Chen Yin-huei was born in Chiayi, 1931 and graduated from the Department of Fine Arts, National Taiwan Normal University in 1954. He received solid trainings in painting from renowned painters Chen Hui-kun, Liao Chi-chun, Chao Chun-hsiang and Sun Tuo-tsi at the university. Chen was selected for the Provincial Fine Arts Student Exhibition in 1952 and received the Second Prize. Two years later, he bagged the Third Prize at the exhibition again. In 1957, as invited by the department head Mo Ta-yuan, he became a teaching assistant at his alma mater. With time, he was first promoted as a lecturer and then a professor, both without difficulty. With half of his lifetime contributed to art education, Chen has cultivated numerous young talents in Taiwan. In addition to teaching, Chen actively participates in the art scene. He created the Centennial Art Group with painter-friends Tsai Ying-tang, Wu Jung-lung and others in 1961. Throughout the years, Chen has never ceased to paint. In the 1960s, influenced by abstract impressionism and cubism, he developed a semi-figurative style with simple colors, flowy lines and solid shapes. His works became much more mature in the 1980s; the brushstrokes looked even more free-flowing, and his use of colors was also more daunting. Chen’s achievement is widely acknowledged by the art community. He received the Sun Yat-sen Literature and Arts Award in 1986 and the Wu San-lien Awards in 2002.
The artist favored a two-dimensional treatment of his works in the 1960s through flat areas of paint. This painting is divided into several large color planes but accompanied by a three-dimensional object— the conch, in the center. Although the conch seems to be floating in mid-air, the flattened color plane somehow looks like a table on which the conch can be placed. This painting is worth being savored for its use of a three-dimensional object and an intricate spatial arrangement achieved through large color planes.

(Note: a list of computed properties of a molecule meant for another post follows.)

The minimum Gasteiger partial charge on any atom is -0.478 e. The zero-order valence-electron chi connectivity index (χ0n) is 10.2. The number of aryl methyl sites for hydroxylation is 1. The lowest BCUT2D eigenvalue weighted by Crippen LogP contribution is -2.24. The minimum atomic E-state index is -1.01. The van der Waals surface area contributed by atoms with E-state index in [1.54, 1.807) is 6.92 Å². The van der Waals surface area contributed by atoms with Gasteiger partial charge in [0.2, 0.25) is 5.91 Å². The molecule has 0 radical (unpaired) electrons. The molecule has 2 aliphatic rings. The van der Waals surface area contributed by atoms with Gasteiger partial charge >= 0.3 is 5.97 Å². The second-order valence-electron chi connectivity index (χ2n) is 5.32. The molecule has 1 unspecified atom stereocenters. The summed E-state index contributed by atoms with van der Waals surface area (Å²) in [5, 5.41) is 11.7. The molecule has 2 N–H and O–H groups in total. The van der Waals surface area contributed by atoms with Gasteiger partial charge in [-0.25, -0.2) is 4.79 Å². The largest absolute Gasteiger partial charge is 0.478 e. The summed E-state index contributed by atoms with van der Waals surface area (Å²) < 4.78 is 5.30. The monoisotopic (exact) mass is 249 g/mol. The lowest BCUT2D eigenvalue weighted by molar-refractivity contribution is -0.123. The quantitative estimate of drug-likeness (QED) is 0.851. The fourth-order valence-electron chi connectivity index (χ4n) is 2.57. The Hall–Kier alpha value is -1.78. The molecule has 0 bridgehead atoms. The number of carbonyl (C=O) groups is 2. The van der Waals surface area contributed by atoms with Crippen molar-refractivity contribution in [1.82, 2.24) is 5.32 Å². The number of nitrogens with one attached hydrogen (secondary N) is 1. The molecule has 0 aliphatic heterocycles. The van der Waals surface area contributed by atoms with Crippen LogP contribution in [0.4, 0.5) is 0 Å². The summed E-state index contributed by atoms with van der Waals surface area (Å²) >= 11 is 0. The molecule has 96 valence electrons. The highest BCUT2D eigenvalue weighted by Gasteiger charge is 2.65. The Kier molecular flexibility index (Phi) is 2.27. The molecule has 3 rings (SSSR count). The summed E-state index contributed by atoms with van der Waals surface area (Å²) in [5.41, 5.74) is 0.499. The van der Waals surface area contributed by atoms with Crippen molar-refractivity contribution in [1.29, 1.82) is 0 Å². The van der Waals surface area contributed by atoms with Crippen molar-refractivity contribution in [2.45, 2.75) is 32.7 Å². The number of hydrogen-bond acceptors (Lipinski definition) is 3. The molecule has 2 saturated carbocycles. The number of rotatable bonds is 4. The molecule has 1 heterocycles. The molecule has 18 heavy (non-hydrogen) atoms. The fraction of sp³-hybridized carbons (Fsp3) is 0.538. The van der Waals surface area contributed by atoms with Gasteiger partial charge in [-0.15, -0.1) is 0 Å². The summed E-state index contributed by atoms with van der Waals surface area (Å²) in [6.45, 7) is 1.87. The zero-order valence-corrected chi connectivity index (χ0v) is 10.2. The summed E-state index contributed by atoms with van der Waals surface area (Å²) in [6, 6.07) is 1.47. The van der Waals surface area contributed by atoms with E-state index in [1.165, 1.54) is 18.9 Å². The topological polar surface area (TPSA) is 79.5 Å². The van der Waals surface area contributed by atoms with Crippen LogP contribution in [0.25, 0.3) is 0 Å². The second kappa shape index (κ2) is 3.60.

Chen Yin-hui was born in Taiwan during the Japanese Rule. He was among the first-generation painters who received full training in art schools after Taiwan was restored in 1945. At school, he was not only instructed by experienced local painters, who were trained during the Occupation Period, but also learned with Chinese artists who moved to Taiwan with the nationalist government. In the post-war period when Taiwan was impacted by many different cultures and thoughts, especially modern philosophy and art movements introduced from the west, Chen incorporated cubist forms, fauvist colors and surrealistic settings to create a unique style of his own. While at the first glance his paintings seem wild and daring, a subtle balance between sense and sensibility is carefully achieved. According to Chen, “A painting is not about how it looks, but what it delivers. Although overwhelming emotions may help express an artist’s passion, it can result in a chaotic picture lacking true content and form. However, if a painting is so rigidly painted in order to obtain the best arrangement ever, viewers may not be able to relate to the painted topic anymore because it lacks the emotional warmth.” Chen has well practiced his own words. His works, created with rationale, are still full of heartfelt feelings.
|Medium / Classification：||Oil paints and Acrylic colors|
|Collection Unit：||Collection of the Taipei Fine Arts Museum|
|Contact method for authorization：||
Taipei Fine Arts Museum
|Related Exhibition：||"The Pioneers" of Taiwanese Artists, 1931-1940|
|Related Work：||A wall|